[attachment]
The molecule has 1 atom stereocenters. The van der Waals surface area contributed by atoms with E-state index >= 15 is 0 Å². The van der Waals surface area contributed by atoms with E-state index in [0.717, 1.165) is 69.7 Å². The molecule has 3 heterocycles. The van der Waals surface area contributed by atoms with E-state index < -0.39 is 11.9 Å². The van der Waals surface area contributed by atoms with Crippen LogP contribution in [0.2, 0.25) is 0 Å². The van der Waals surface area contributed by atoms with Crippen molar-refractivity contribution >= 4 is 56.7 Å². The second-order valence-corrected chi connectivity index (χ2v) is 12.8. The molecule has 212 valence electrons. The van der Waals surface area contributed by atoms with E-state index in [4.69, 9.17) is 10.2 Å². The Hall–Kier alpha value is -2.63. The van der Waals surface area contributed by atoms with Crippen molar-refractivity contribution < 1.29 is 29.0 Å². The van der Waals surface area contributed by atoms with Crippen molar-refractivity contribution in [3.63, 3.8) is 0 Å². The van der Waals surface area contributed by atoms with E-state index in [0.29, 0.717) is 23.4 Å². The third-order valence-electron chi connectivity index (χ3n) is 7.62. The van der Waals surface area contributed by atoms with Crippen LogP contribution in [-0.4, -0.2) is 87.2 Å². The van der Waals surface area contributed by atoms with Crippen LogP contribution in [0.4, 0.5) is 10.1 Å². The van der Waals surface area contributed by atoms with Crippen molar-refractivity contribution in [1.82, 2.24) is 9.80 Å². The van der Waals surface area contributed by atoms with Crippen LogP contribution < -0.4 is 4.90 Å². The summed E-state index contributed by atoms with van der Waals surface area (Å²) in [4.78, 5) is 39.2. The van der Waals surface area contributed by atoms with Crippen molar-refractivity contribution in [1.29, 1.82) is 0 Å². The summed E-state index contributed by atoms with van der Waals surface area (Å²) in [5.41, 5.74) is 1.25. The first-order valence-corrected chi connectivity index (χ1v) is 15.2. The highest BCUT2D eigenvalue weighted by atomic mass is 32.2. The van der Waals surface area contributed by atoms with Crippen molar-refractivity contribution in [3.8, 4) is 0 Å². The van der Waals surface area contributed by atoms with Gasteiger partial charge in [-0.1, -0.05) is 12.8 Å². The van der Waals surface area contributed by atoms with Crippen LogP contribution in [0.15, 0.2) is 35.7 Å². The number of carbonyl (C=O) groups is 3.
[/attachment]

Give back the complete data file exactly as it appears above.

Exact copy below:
The molecule has 1 atom stereocenters. The van der Waals surface area contributed by atoms with E-state index >= 15 is 0 Å². The van der Waals surface area contributed by atoms with E-state index in [0.717, 1.165) is 69.7 Å². The molecule has 3 heterocycles. The van der Waals surface area contributed by atoms with E-state index < -0.39 is 11.9 Å². The van der Waals surface area contributed by atoms with Crippen LogP contribution in [0.2, 0.25) is 0 Å². The van der Waals surface area contributed by atoms with Crippen molar-refractivity contribution >= 4 is 56.7 Å². The second-order valence-corrected chi connectivity index (χ2v) is 12.8. The molecule has 212 valence electrons. The van der Waals surface area contributed by atoms with E-state index in [4.69, 9.17) is 10.2 Å². The Hall–Kier alpha value is -2.63. The van der Waals surface area contributed by atoms with Crippen molar-refractivity contribution < 1.29 is 29.0 Å². The van der Waals surface area contributed by atoms with Crippen molar-refractivity contribution in [3.63, 3.8) is 0 Å². The van der Waals surface area contributed by atoms with E-state index in [0.29, 0.717) is 23.4 Å². The third-order valence-electron chi connectivity index (χ3n) is 7.62. The van der Waals surface area contributed by atoms with Crippen LogP contribution in [-0.4, -0.2) is 87.2 Å². The van der Waals surface area contributed by atoms with Crippen LogP contribution in [0.4, 0.5) is 10.1 Å². The van der Waals surface area contributed by atoms with Crippen molar-refractivity contribution in [1.82, 2.24) is 9.80 Å². The van der Waals surface area contributed by atoms with Crippen LogP contribution < -0.4 is 4.90 Å². The summed E-state index contributed by atoms with van der Waals surface area (Å²) in [4.78, 5) is 39.2. The van der Waals surface area contributed by atoms with Crippen molar-refractivity contribution in [1.29, 1.82) is 0 Å². The summed E-state index contributed by atoms with van der Waals surface area (Å²) in [5.41, 5.74) is 1.25. The first-order valence-corrected chi connectivity index (χ1v) is 15.2. The highest BCUT2D eigenvalue weighted by atomic mass is 32.2. The van der Waals surface area contributed by atoms with Crippen molar-refractivity contribution in [3.8, 4) is 0 Å². The van der Waals surface area contributed by atoms with Gasteiger partial charge in [-0.1, -0.05) is 12.8 Å². The van der Waals surface area contributed by atoms with Crippen LogP contribution in [0.15, 0.2) is 35.7 Å². The number of carbonyl (C=O) groups is 3.